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Community members young and old gathered Friday for two Helena demonstrations held in conjunction with a global call to action on climate change. 

Well over 100 people attended the Climate Strike Helena demonstration on the steps of the City-County Building in Helena.

Dozens more participated in the Helena Kids Climate Strike and "play-in" held later that afternoon at Lockey Park and hosted by Mom's Clean Air Force. This event was largely held for kids and those who couldn't make the earlier strike over the lunch hour. 

Helena Kids Climate Strike

Students from Jefferson School march to Lockey Park for Friday’s Helena Kids Climate Strike.

The gatherings were held in solidarity with climate strikes held in 150 countries ahead of the opening of the United Nations General Assembly and the Climate Action Summit on Sept. 23.

On the steps of the City-County Building, children, blue collar and white collar workers demanded that the city of Helena make the switch to 100% renewable energy. Some held signs criticizing U.S. Sen. Steve Daines and President Donald Trump. 

Helena resident Matthew Treaster said the movement was at least partially born via Swedish climate activist Greta Thunberg, a 16-year-old who staged school climate strikes under the name "Fridays for Future."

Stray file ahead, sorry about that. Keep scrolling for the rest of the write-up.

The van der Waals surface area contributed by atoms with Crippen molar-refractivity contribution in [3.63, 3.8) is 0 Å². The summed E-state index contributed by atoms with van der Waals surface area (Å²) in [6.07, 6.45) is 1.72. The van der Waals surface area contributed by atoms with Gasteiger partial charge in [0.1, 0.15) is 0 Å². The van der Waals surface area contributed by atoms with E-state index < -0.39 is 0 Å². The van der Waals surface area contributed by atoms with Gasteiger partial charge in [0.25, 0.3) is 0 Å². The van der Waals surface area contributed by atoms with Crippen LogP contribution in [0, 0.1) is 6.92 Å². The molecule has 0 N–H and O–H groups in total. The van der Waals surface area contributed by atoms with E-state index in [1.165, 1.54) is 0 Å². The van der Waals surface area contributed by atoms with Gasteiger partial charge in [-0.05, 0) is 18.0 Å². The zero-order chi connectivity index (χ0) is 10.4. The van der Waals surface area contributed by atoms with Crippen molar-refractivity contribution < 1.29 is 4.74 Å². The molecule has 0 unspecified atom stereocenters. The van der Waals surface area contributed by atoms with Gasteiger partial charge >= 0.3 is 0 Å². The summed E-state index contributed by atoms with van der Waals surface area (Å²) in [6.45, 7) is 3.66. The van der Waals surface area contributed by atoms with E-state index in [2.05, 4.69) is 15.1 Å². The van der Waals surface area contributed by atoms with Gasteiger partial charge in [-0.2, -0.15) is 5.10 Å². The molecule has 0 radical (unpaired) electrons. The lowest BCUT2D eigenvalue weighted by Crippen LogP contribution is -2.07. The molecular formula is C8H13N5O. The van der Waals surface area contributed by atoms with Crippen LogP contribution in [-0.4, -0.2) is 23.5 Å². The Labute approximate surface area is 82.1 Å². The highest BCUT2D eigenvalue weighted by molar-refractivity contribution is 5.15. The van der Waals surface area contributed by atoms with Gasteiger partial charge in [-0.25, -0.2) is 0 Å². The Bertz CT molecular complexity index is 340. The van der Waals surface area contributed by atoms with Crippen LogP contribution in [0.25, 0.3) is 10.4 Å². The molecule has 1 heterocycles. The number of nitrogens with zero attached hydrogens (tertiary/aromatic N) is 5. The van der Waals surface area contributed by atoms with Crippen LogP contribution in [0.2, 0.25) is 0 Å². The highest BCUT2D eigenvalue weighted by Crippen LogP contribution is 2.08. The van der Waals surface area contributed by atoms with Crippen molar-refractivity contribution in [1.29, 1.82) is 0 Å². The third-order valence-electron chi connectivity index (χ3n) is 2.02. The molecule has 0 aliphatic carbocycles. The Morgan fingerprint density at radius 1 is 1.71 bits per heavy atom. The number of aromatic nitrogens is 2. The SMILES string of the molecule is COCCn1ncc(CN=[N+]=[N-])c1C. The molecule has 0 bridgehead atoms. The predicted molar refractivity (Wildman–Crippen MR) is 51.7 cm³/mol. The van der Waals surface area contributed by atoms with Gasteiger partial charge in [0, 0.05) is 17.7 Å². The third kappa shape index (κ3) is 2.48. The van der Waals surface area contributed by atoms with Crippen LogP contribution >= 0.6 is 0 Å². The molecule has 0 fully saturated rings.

"For the past three decades we have done very little to curb the use of fossil fuels," Treaster said. 

Treaster said clean renewable energy was possible by the year 2030 with full Net Zero carbon emissions by 2050. He said the federal government had failed to act on climate change and that it is time to work on the city and county levels. 

Helena Mayor Wilmot Collins also voiced support for climate change action at the first Helena rally. 

"This is what our kids can do," Collins said, addressing the crowd. "It has never been more clear that the time to act on climate change is now." 

Collins said it is the duty of the "temporary inhabitants of this planet" to ensure that younger generations have the same opportunities they have. Collins pledged not to take any money from fossil fuel donors in his campaign for U.S. Senate. He also said he wants to fight for renewable energy and that it is time to take "brave" and "bold" actions to reduce our carbon footprint. 

Helena city commissioner Ed Noonan also spoke at the rally. Noonan said he was honored to add his voice to the many at the rally and called for more renewable energy and action to combat climate change. Noonan said it's something "we have to do because we love the earth." 

"We are the keepers of the big sky," Noonan said. "And it's our job to protect it."

There were also a few other speakers at the first rally, including Dr. Elaine Samuel. Samuel described climate change as a public health crisis. She said those affected most by it are the most vulnerable population -- children and the elderly -- similar to diseases that attack a population. Samuel said she has worked to spread the word about climate change, but hasn't always been met with open arms. 

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